“This is the route we followed – removing the tailings, cleaning up the site and moving the retreated materials to a central facility – for most of the about 200 sites we have cleared over the past 25 years,” he said.

Further, where tailings have been dumped in natural environments such as streams and wetlands, once the materials are cleaned up, fauna and flora typical of those environments quickly return to the sites, he highlighted.

“These sites are not used for anything, but we restored the ecosystem and saw a return of bird life, animal and insect species,” he said.

Many of the sites in and around the Johannesburg area that DRDGold cleaned up are being used for light commercial and some for residential purposes. The National Nuclear Regulator will do an assessment of the site and then issue a radiation clearance certificate if the standards are met.

However, it is very seldom that sites receive closure certificates from a rehabilitation perspective from the Department of Mineral Resources and Energy (DMRE), Pretorius said.

“There are several hundred hectares of land in and around Johannesburg that we can confirm have been put to sustainable use,” he emphasised.

The lack of closure certificates from the DMRE is one of the big challenges in the industry, particularly around rehabilitation of existing facilities that are not going to be remined, emphasised Harvey.

Only a few closure certificates have been issued, mostly for small operations like quarries and all in the Western Cape. There are no closure certificates being issued for larger operations, and that is a significant problem because it does not incentivise mines to rehabilitate their facilities, she highlighted.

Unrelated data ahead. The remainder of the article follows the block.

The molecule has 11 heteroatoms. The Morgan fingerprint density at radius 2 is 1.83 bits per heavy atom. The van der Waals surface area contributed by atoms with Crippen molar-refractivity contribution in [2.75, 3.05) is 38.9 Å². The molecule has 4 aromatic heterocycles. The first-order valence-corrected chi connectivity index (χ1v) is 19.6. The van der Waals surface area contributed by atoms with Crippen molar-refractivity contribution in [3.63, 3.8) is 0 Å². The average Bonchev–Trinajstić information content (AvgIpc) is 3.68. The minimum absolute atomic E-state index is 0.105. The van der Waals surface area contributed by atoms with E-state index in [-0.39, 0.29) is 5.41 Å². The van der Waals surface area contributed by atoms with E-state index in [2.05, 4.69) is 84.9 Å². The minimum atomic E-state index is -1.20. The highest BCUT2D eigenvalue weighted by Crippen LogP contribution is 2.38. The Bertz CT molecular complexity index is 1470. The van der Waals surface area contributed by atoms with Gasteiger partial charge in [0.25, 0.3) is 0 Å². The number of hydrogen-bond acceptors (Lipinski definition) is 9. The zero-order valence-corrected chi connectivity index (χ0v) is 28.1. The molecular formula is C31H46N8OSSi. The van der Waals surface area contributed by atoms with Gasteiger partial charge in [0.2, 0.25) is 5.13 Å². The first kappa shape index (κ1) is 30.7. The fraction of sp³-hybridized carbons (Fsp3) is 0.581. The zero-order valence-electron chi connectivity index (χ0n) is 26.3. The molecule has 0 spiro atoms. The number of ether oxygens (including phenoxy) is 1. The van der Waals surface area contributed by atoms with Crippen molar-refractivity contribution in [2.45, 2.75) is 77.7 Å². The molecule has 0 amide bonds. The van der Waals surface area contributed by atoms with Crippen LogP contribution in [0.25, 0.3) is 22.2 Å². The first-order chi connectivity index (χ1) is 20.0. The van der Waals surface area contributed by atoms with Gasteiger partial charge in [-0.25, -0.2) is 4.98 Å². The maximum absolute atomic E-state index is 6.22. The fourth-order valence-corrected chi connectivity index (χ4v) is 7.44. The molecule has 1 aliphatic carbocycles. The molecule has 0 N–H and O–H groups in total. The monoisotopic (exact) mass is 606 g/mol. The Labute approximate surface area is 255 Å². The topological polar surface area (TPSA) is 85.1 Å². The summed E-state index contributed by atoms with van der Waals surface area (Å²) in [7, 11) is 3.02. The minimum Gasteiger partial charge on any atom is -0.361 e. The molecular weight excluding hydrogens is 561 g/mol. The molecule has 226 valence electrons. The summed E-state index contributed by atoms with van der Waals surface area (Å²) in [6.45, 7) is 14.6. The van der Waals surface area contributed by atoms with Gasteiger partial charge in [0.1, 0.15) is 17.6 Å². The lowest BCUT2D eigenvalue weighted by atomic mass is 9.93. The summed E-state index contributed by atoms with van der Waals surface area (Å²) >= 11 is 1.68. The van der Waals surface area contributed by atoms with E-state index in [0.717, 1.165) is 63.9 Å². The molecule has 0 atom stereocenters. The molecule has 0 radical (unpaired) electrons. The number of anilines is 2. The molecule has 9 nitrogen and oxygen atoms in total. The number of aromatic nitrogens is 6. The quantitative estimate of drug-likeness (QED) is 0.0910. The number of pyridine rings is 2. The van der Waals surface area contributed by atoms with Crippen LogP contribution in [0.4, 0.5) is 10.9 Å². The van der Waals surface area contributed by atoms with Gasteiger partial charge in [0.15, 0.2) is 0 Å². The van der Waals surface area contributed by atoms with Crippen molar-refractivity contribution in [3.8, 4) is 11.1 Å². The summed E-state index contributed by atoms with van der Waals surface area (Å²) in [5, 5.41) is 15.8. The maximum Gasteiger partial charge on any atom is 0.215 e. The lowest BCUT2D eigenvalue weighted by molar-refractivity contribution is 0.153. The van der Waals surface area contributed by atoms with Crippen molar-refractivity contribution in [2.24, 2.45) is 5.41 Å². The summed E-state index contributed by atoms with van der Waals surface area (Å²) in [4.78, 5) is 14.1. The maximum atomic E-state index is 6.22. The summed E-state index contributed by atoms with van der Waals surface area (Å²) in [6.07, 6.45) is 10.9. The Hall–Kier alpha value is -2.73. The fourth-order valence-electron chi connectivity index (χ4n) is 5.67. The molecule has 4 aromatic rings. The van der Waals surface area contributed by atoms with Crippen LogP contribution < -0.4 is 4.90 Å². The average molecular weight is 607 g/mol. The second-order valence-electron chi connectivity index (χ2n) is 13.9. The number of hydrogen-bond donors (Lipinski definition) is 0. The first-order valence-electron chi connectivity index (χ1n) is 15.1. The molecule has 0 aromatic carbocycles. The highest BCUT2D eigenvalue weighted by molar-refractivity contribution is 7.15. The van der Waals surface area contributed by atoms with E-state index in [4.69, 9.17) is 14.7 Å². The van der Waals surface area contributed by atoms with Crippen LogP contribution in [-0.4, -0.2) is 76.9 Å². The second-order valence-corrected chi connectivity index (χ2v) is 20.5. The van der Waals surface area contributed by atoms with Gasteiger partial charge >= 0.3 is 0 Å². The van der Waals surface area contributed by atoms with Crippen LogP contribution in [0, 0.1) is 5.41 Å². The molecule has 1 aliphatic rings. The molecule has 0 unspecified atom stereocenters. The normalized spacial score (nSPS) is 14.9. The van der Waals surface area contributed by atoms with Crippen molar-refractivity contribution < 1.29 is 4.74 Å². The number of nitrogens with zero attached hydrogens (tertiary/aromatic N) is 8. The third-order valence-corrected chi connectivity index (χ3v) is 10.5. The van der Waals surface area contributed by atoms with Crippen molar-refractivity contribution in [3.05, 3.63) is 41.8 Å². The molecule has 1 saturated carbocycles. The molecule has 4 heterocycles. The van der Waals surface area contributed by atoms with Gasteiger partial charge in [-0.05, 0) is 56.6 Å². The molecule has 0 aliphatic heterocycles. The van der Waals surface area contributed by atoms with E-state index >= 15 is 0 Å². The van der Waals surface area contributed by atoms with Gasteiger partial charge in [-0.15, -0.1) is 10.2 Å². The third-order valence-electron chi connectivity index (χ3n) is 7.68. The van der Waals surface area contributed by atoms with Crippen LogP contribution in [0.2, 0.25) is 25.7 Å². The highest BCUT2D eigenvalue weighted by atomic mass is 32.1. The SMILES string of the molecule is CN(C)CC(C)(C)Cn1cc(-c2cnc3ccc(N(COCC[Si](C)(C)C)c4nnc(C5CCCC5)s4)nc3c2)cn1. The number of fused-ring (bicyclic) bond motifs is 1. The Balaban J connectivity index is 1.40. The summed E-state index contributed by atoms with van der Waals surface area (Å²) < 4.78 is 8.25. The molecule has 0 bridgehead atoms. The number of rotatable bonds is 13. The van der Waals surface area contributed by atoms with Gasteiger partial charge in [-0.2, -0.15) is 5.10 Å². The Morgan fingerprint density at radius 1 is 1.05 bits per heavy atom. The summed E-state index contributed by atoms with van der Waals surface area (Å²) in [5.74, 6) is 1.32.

“These facilities therefore often see a pass-the-parcel approach to ownership of them, with progressively smaller operators taking ownership until the site is abandoned or the final miner goes bankrupt.”

Additionally, mine closure provisioning is not always properly ringfenced and the money may be siphoned off until government sits with another abandoned facility that has not been rehabilitated nor has funds to be rehabilitated, Harvey said.

The lack of closure certificates is an ongoing problem that the industry must put up with. It is unlikely that government will take a stronger lead on this and it is therefore up to individuals’ conscience to improve what is left behind after mining, concurred Morton.

Legacy Resource